Monday, January 12, 2009

Resize a VirtualBox VDI

Recently we wanted to create a series of vdi images. Each image would be built with a minimum disk size and increase. The issue we discovered however is increasing the size of the vdi files as we migrate to each successive image.

Here is a simple solution from the Crooked Spoke blog.

Since the blog is now offline swiped the original post from the Wayback machine.

There are quite a few advantages to using VirtualBox, an open source virtualization software, over the industry-standard VMWare, not the least of which is that the former doesn’t nag you for serials.

Unfortunately, VirtualBox is lacking in some functionalities I’d like - one of them is to resize a VDI (virtual disk image) after you’ve created it. I ran into a problem when I once created a 6GB disk image for a virtual install of Fedora 8 on a Windows XP host. I got to the point where it needed more space. Unfortunately, this is not a built-in functionality in VirtualBox.

Fortunately, there is a way around it. What you’ll need:

•A Gparted LiveCD, or some similar rescue CD or LiveCD

◦VirtualBox (and to be fair some other virtualization software) allows you to treat raw ISOs stored on your hard drive as virtual optical disks for the guests. This is very flexible and convenient - the Guest VM will “see” a regular CD or DVD. Further, this is probably faster than running through an optical drive.

◦Specifically, any LiveCD with the Linux utility dd will suffice for the first part (copying the existing data from one VDI to another), but you’ll need some sort of partition resizing software for the second part (setting your virtual machine’s OS to use all of the new, bigger virtual disk). For that reason, I suggest Gparted or any other rescue disk with both dd and partition resizing software.

•Two virtual disk images

◦The old one (the one that you’ve found is too small) with an operating system

◦The new one (made with a larger size); it should be “raw” (unpartitioned)

The general steps are fairly simple if you’re already familiar with Linux and VirtualBox. Sorry - if you’re looking for lots of screenshots and hand-holding, look elsewhere.

1. If you want, burn the Gparted LiveCD to a CD - it’s a nice tool to have around in general, but not strictly needed if you plan to mount the raw ISO as a virtual optical disk.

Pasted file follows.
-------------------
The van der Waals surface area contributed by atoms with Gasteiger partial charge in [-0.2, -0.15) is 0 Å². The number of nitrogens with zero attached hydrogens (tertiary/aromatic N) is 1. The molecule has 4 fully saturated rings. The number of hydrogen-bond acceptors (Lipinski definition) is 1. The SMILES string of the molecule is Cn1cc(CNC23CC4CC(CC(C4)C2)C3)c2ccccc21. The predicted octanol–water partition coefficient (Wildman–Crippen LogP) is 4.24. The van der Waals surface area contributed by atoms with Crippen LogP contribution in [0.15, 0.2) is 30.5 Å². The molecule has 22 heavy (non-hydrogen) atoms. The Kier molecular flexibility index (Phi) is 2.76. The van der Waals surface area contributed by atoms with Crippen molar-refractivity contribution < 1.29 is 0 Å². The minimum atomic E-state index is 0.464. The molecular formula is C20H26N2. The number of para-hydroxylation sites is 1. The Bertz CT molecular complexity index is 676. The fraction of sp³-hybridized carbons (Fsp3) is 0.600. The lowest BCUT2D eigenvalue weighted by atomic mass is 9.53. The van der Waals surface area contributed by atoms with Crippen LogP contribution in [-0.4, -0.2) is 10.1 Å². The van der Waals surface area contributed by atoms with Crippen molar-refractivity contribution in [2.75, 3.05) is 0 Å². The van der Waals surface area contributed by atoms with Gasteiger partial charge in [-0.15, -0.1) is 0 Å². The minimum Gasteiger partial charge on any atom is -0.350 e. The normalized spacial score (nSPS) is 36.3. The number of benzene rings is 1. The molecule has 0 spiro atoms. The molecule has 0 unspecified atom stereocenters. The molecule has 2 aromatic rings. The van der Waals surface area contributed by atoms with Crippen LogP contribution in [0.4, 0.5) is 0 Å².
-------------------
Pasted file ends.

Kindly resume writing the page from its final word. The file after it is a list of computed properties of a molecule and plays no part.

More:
2. Back up the old VDI and Machine (in case Murphy’s Law kicks in), unless your VM is expendable.

3. Using VirtualBox, create a new VDI with a larger size that you want to expand the virtual machine to

4. In VirtualBox set the “virtual bios” for the machine to boot from CD before the virtual hard disk

5. Leave your existing VDI as the primary IDE master. Set the new VDI to be the Primary IDE slave for the machine.

6. Put in the LiveCD and let VirtualBox know that it is to “present” your physical optical drive to the virtual machine, or point VBox to the raw .iso of Gparted on your hard disk. (The idea is to boot into the virtual machine with the LiveCD.)

7. run fdisk -l (that’s fdisk-space-dash-lowercase-l) to view your partitions. You should get /dev/hda and /dev/hdb. /dev/hdb shouldn’t be partitioned at this point. /dev/hda should be your primary master (the original VDI that is too small for your needs), and /dev/hdb should be the new image (virtual primary IDE slave).

8. Do not mount those. You don’t need to for this procedure. Instead, use dd to copy the old image to the new one:

dd if=/dev/hda of=/dev/hdb

This will make a copy of the original image (the one that’s too small) on the new one that’s bigger. This step may take awhile.

9. For good measure, you may wish to run fsck on the newly created partition.

10. Launch gparted, and resize the partition on /dev/hdb (the new image) to take up the entire disk. This may take awhile.

11. Poweroff with the GParted LiveCD once this has completed.

12. Finally, set the new image (resized) as the primary master for the virtual machine. Uncheck the primary slave. Boot into the machine to verify that it worked.

This worked for me in expanding a ~5GB virtual disk image to ~15GB (Fedora 8 Guest, Windows XP Host - the steps should be pretty much the same for a Linux host). Your mileage may vary. If all went well, you should now have your working install from the smaller VDI on a larger VDI. I did have problems when I first booted up the virtual machine using the new VDI as the primary master, but it was fixed by running fsck on the file system that the Fedora 8 VM complained about (hence step #9). If it does complain, boot up using the LiveCD/.iso image again and use that to run fsck on the dirty file system.

I’m not sure if this is doable with a virtual disk image with multiple partitions.

Once you’re done and have confirmed your guest OS sees the new disk image at its proper size, take your old VDI and do whatever you want with it - keep it for a backup, delete it, shred it, or whatever.

UPDATE: I have tried the above procedure - modified slightly - with VMWare virtual machines (specifically Server 1.0.6) and can confirm that I’ve managed to use a similar process with success with vmware.

To those of you who have expressed problems with the above procedure, I have been unable to duplicate the issues. Keep in mind that, as always, this guide comes with no warranty and that, as always, YMMV.